|Species: Evening Grosbeak
Grosbeak is a stocky, heavy-billed finch of northern coniferous
forests. An irruptive migrant across much of its range, it makes
roughly biannual appearances at winter feeding stations throughout
much of the coterminous United States. Often moving in large flocks,
this boldly colored bird with the massive bill is difficult for
observers to miss.
Evening Grosbeak is a large and brightly colored finch and a
noticeable winter visitor to bird feeders during irruption years in
some winters when it may wander as far south as the southern U.S.
Large finch with
robust proportions. Massive bill and distinctive plumage
characteristics separate Evening Grosbeak from most other species
within its range. Total length 16.5–18.0 cm; mass 53–74 g. Tail
relatively short, slightly notched. Massive conical bill pale
greenish yellow (color more intense in spring). Plumages do not
change throughout the year.
Male has brownish-black head with black crown and distinctive yellow
forehead and supercilium. Dark brown nape and back give way to
yellow scapulars and rump. Upper tail-coverts black. Wings and tail
black with large white wing patch on inner coverts and tertials.
Brownish throat and upper breast give way to brownish-yellow
Female head and upperparts mostly grayish brown, with weak black
malar stripe and yellowish wash on sides of neck. Upper tail-coverts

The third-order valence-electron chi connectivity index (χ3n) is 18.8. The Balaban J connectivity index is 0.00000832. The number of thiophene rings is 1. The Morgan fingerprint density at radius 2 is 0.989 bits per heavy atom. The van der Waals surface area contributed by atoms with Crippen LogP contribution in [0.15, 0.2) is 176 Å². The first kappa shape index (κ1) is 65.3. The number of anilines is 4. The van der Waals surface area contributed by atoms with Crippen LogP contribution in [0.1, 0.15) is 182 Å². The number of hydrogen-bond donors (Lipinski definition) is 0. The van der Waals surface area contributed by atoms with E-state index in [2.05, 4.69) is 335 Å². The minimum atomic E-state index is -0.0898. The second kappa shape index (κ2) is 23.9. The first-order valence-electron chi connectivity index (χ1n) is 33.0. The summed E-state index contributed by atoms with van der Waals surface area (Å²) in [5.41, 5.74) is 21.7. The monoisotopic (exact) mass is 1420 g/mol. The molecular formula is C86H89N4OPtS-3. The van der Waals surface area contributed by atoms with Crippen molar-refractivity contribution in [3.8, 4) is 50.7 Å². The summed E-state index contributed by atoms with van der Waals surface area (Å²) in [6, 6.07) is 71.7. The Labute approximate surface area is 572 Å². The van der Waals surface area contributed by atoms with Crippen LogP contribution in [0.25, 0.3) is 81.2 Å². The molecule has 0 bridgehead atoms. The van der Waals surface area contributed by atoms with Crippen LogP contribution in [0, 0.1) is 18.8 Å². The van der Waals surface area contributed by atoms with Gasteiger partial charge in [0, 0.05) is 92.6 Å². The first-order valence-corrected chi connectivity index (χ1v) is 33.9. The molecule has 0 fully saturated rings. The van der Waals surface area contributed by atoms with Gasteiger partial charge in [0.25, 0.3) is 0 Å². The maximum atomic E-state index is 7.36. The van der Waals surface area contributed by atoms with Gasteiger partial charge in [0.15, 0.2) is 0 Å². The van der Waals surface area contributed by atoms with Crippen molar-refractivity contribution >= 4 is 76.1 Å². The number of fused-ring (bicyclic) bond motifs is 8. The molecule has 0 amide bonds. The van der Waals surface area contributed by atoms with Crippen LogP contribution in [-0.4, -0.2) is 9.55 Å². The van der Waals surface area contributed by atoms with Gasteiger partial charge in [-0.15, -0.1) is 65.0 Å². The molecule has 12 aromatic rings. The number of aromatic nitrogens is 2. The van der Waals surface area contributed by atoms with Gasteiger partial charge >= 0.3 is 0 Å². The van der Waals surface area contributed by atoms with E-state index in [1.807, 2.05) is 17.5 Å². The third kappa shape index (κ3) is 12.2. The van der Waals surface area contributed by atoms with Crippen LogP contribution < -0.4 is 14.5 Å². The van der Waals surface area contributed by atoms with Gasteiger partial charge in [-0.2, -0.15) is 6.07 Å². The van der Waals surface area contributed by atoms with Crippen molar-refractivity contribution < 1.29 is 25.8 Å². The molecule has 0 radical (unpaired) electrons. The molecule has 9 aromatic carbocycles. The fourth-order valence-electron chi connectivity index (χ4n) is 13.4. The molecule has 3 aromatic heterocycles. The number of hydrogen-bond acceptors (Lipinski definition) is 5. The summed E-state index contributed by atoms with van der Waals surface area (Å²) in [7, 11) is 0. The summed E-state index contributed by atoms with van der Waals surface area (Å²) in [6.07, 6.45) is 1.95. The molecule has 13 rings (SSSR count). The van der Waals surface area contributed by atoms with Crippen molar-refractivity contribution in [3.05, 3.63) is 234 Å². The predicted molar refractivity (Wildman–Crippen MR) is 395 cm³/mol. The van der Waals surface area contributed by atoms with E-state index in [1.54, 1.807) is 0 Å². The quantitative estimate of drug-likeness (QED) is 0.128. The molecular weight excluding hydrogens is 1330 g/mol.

black with white spotting. Wings and tail black with white and gray
wing patch on inner coverts and tertials, smaller white panel across
base of inner primaries, outer rec-trices white-tipped. Throat and
underparts pale grayish brown, with white under tail-coverts.
Juveniles resemble adult females.
Bramblign Fringilla montifringilla but different distribution and
During the breeding season, this species is quite secretive, and
courtship occurs without elaborate song or display. This
secretiveness, together with a spare, flimsy nest placed high in a
tree, makes it a difficult subject of study. As a result,
comparatively little is known of the species’ life history.
Breeding: common in mixed-conifer and spruce forests, less common in
pine Less closely tied to coniferous tree species than other
carduelines—also uses deciduous species for nesting and food.
The breeding range
of the Evening Grosbeak underwent a significant expansion in
historic times. The contemporary scientific literature documented
eastward movement, with the species regularly appearing in areas
east of its known range, perhaps a result of the establishment of
box elder (Acer negundo) in eastern cities as an ornamental
planting. The abundant seeds of the box elder persist on the tree
through the winter, providing a stable food supply. Outbreaks of
forest insects may also have allowed this bird to extend its
breeding range to the east. The Evening Grosbeak was an object of
much interest from the late 1800s to the mid-1900s, largely as a
part of natural history and banding studies resulting from its
eastward range expansion. Comparatively few recent studies have been
conducted—surprising considering the species’ extensive range.
BC Yellow, COSEWIC
n/a, Global G5 (1996) Killed in collisions with residential windows
in approximate proportion to their presence at feeders in winter;
Evening Grosbeak accounted for 3.3% of individuals present and 3.7%
of individuals killed in continent-wide survey. Large numbers
sometimes killed by vehicles when flocks are attracted to grit and
salt on roads. At least 2,000 dead adults on 16-km stretch of
highway in British Columbia, with many more dead off-road (Smith